Value Stream Centric Delivery
What is a value stream? Why are the important? And what does it mean for your organisation?
For most organisations, value streams are simply an operating model design mechanism that describes the grouping of skills, functions and teams together to encompass all of the capabilities required to deliver a particular type of continuous value. SAfE distinguishes between operational value streams and development value streams. This distinction is important but can be deliberately overlooked when getting to grips with the basics of value streams.
What is a value stream?
A value stream is long lasting collection of cross-functional teams clustered together with the explicit purpose of delivering a specific type of value to an organisation’s customers. A value stream should be as self-sufficient in the delivery of its value as possible.
A simplistic example might be a “Mobile” value stream. This value stream is responsible for all the value that an organisation’s customers consume via its mobile channels. To be self-sufficient, the team requires a number different resources with a variety of functional skills like designers, product owners, scrum masters, mobile engineers and infrastructure engineers.
The role of Lean Portfolio Management in the context of value streams is to orchestrate strategic prioritisation and value realisation.
Why are value streams so important?
By organising all of these different skills into a permanent cluster of teams, organisations can ensure:
Fewer handoffs and unnecessary dependencies between teams; a significant cause of delay in large organisations
Increased focus on building deep, long lasting value-centric expertise
Stable teams that focus on delivering value, rather than projects
Continuous delivery of predictable value to customers
- Easier measurement of success (actual value created) of initiatives and learn from experience
Project-led resourcing vs. continuous value streams
One of the biggest challenges with traditional capacity management is the loss of productivity that the “ramp-up-ramp-down” way of working causes. This way of working typically results in resource not operating at full capacity for up to 35% of the time. During the early stages of the project, business cases are being written and resources are being onboarded.
But the most significant reason for low productivity during this period is knowledge ramp up. As resources are onboarded, they must learn about the technical context, design, and objectives of the initiative. This is ramp up occurs whether a resource is joining from within the organisation, or from outside the organisation (though joining from within the organisation may give them a head start). As we will see, value streams offer the opportunity to eliminate much of this productivity wastage.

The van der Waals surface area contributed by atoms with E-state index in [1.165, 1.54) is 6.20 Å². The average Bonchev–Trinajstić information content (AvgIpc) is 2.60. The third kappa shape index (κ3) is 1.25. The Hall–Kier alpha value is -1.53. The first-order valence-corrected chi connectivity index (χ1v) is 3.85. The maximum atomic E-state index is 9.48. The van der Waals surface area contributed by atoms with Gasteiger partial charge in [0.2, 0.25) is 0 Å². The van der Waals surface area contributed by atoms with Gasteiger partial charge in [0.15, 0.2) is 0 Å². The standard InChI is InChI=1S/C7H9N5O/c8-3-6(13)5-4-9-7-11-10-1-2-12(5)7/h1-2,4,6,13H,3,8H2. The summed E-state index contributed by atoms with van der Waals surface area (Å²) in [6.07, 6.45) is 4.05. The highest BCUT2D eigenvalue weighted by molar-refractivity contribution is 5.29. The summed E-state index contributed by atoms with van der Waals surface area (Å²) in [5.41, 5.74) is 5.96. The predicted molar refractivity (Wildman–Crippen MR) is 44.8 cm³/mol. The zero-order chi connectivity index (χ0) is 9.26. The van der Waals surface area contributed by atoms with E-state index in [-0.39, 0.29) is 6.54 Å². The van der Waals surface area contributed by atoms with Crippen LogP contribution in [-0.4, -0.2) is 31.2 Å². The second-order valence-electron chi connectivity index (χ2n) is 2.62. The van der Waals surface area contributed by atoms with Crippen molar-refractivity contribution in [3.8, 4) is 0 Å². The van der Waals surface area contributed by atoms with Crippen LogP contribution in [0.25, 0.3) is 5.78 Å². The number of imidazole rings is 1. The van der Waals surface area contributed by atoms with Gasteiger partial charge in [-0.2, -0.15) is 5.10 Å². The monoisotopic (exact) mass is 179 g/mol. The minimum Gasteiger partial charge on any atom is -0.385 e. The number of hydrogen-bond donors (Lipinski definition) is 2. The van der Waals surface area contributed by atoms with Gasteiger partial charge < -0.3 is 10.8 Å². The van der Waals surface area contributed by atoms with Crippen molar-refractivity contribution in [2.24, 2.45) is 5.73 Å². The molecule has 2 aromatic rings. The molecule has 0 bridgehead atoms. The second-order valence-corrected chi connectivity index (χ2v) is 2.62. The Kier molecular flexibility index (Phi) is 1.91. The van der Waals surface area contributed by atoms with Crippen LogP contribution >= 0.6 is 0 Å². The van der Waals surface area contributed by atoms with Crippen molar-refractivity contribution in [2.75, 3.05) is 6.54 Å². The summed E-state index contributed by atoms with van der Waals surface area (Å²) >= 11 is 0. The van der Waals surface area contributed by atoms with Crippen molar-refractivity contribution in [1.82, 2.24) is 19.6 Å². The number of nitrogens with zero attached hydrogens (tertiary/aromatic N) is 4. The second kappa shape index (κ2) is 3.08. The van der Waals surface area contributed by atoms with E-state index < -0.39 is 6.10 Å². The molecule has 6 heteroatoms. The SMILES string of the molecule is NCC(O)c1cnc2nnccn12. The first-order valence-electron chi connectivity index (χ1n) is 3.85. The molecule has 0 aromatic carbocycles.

There is a significant amount of waste in the "ramp up" and "ramp down" stages of a project.
By structuring the organisation around value streams, you establish a team of people continually focussed on delivering a specific type of value for you customers. The value stream becomes a river of expertise, beating to a predictable cadence, delivering continuous value to your customers.
As an example, let’s assume that we have established a value stream called, “Mobile”. This value stream is responsible for delivering our mobile product(s)to our customers. With a dedicated a team of people containing all the skills required to deliver value this type of value to the customer, capacity management becomes about ensuring that you have an appropriately prioritised backlog of work items (outcomes) for the value stream to execute.
This carries significant benefits, as it eliminates the boom-bust nature of traditional projects, and replaces it with a smooth, predictable level of productivity, and a much simpler capacity management challenge.
You can read more about capacity management here.
What is the difference between value streams, products and squads?
If you’re starting out on your journey to scale agile and are keen to keep things simple, you can treat these concepts as synonymous. If you want to dig into the semantic detail, read on.
The best way to think about the difference between these concepts is simply as operating model design tools and mechanisms to enable organisations to describe the matrix of paths through which value is created. For some organisations it makes sense to have a clear distinction between value streams / squads and products. This is especially true in component-centric platform-oriented organisations where technical resilience is especially paramount. In these organisations, you might choose to primarily align your teams around the technical components they support, as these components are the primary sources of value. In other organisations, the flow of value from the customer through to the products they consume and the consequential value they receive is easier to map.
The most important factor you should consider, is what are the primary centres around which it makes most sense to focus your organisation to build the deep wells of customer and value focused expertise and collaboration. It doesn't matter what language you choose, but these are very unlikely to be projects!